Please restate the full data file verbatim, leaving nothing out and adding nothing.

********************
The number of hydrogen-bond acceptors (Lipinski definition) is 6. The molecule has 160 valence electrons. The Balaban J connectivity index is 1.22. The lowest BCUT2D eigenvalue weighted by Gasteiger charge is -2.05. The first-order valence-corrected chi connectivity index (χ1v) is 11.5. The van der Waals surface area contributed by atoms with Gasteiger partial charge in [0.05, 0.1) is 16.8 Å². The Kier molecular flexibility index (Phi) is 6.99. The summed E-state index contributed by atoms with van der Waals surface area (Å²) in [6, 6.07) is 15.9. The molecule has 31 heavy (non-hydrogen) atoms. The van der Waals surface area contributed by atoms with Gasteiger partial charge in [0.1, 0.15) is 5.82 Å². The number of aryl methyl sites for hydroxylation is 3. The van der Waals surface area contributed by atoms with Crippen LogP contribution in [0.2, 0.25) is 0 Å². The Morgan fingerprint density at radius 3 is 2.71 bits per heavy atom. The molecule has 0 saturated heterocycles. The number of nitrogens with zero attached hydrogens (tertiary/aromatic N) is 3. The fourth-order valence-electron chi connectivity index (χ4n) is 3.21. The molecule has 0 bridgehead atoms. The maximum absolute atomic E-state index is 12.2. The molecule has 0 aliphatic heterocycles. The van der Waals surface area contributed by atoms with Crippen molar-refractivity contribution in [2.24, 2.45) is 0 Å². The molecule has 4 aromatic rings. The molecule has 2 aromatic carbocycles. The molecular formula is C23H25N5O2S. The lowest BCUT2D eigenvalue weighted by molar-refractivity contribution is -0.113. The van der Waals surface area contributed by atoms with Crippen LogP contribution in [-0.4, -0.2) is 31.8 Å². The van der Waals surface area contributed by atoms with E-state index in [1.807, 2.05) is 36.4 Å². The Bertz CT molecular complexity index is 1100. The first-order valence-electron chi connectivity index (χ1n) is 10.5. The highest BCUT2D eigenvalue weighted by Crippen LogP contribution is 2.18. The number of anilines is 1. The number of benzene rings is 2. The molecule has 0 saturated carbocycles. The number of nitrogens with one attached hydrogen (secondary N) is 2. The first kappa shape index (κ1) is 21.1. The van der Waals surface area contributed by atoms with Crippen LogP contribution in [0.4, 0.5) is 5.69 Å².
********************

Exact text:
The number of hydrogen-bond acceptors (Lipinski definition) is 6. The molecule has 160 valence electrons. The Balaban J connectivity index is 1.22. The lowest BCUT2D eigenvalue weighted by Gasteiger charge is -2.05. The first-order valence-corrected chi connectivity index (χ1v) is 11.5. The van der Waals surface area contributed by atoms with Gasteiger partial charge in [0.05, 0.1) is 16.8 Å². The Kier molecular flexibility index (Phi) is 6.99. The summed E-state index contributed by atoms with van der Waals surface area (Å²) in [6, 6.07) is 15.9. The molecule has 31 heavy (non-hydrogen) atoms. The van der Waals surface area contributed by atoms with Gasteiger partial charge in [0.1, 0.15) is 5.82 Å². The number of aryl methyl sites for hydroxylation is 3. The van der Waals surface area contributed by atoms with Crippen LogP contribution in [0.2, 0.25) is 0 Å². The Morgan fingerprint density at radius 3 is 2.71 bits per heavy atom. The molecule has 0 saturated heterocycles. The number of nitrogens with zero attached hydrogens (tertiary/aromatic N) is 3. The fourth-order valence-electron chi connectivity index (χ4n) is 3.21. The molecule has 0 bridgehead atoms. The maximum absolute atomic E-state index is 12.2. The molecule has 0 aliphatic heterocycles. The van der Waals surface area contributed by atoms with Crippen molar-refractivity contribution in [2.24, 2.45) is 0 Å². The molecule has 4 aromatic rings. The molecule has 2 aromatic carbocycles. The molecular formula is C23H25N5O2S. The lowest BCUT2D eigenvalue weighted by molar-refractivity contribution is -0.113. The van der Waals surface area contributed by atoms with Crippen LogP contribution in [-0.4, -0.2) is 31.8 Å². The van der Waals surface area contributed by atoms with E-state index in [1.807, 2.05) is 36.4 Å². The Bertz CT molecular complexity index is 1100. The first-order valence-electron chi connectivity index (χ1n) is 10.5. The highest BCUT2D eigenvalue weighted by Crippen LogP contribution is 2.18. The number of anilines is 1. The number of benzene rings is 2. The molecule has 0 saturated carbocycles. The number of nitrogens with one attached hydrogen (secondary N) is 2. The first kappa shape index (κ1) is 21.1. The van der Waals surface area contributed by atoms with Crippen LogP contribution in [0.4, 0.5) is 5.69 Å².